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Editor’s Picks: How Tesla Is Reimagining What It Means To Be A Factory Town

This week I’m also loving the hacker-controlled Jeep and a history of electric cars.

For this round of Editor’s Picks, I’ve chosen my top reads from around the Internet. This week I’m loving the hacker-controlled Jeep, the history of electric cars and the idea that Tesla is transforming what it means to live in a manufacturing town.

“What Tesla is Doing in America’s newest smokestacks-free manufacturing city” from Fortune

The traditional factory town might conjure up images of smelters and smokestacks, but this piece posits that Fremont, California (home to Tesla’s assembly plant) is embracing the idea of the innovation district — a new industrial neighborhood harnessing the latest technological ideas.

In addition to challenging the notion that historic production hubs need to be isolated from other users, cities like Fremont are also a testament to the belief that it’s easier for more industrial centers to embrace software companies than it is for white-collar cities to integrate brand new industrial uses.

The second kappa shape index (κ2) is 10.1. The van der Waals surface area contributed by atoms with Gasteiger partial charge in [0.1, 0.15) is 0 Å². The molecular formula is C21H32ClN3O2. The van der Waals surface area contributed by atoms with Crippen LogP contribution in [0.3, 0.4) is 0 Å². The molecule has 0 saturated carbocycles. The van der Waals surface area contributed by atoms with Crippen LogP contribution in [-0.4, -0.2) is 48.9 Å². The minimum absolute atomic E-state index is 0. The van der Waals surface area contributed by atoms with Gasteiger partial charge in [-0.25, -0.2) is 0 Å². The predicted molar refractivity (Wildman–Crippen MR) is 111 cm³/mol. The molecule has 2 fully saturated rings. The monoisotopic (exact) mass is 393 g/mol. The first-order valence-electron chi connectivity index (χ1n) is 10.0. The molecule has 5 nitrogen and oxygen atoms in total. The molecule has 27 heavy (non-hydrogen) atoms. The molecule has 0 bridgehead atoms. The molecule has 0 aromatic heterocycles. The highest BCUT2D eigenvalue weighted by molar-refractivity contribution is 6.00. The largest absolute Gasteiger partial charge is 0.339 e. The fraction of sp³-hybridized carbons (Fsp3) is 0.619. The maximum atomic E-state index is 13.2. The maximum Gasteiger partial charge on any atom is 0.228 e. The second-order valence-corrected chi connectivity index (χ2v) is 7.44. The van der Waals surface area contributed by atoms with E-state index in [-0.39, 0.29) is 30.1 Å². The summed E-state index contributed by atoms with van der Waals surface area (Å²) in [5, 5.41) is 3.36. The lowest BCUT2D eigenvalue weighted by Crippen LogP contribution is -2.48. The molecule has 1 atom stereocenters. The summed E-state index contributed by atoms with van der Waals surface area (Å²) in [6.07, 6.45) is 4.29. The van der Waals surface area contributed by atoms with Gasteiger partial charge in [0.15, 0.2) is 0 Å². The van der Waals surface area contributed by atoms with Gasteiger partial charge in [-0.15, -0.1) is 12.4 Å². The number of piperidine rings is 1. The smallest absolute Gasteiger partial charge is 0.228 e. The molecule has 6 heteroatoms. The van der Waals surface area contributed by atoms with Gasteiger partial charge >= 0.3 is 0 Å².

“1880-1920: The first electric cars” from Mashable

This stunning photo essay transports the reader into the late nineteenth century when electric cars first began to gain some popularity. In addition to being less noisy and smelly than gasoline-fueled cars, these electric cars were traditionally marketed more toward women as a “quiet and clean.”

For a history lesson and some truly spectacular photos, check out this great piece.

“Hackers Remotely Kill A Jeep on the Highway—With Me in It” from WIRED

As I mentioned in this weeks’ edition of “Manufacturing Minute,” a WIRED reporter recently allowed the Jeep he was driving to be hacked. I won’t give away too many details on the hows and whys of this grand experiment, but I will say that this piece proved to be something of a revelation to automakers, manufacturers and even U.S. legislators.

What were your favorite manufacturing stories this week? Comment below or tweet me @MNetAbbey.

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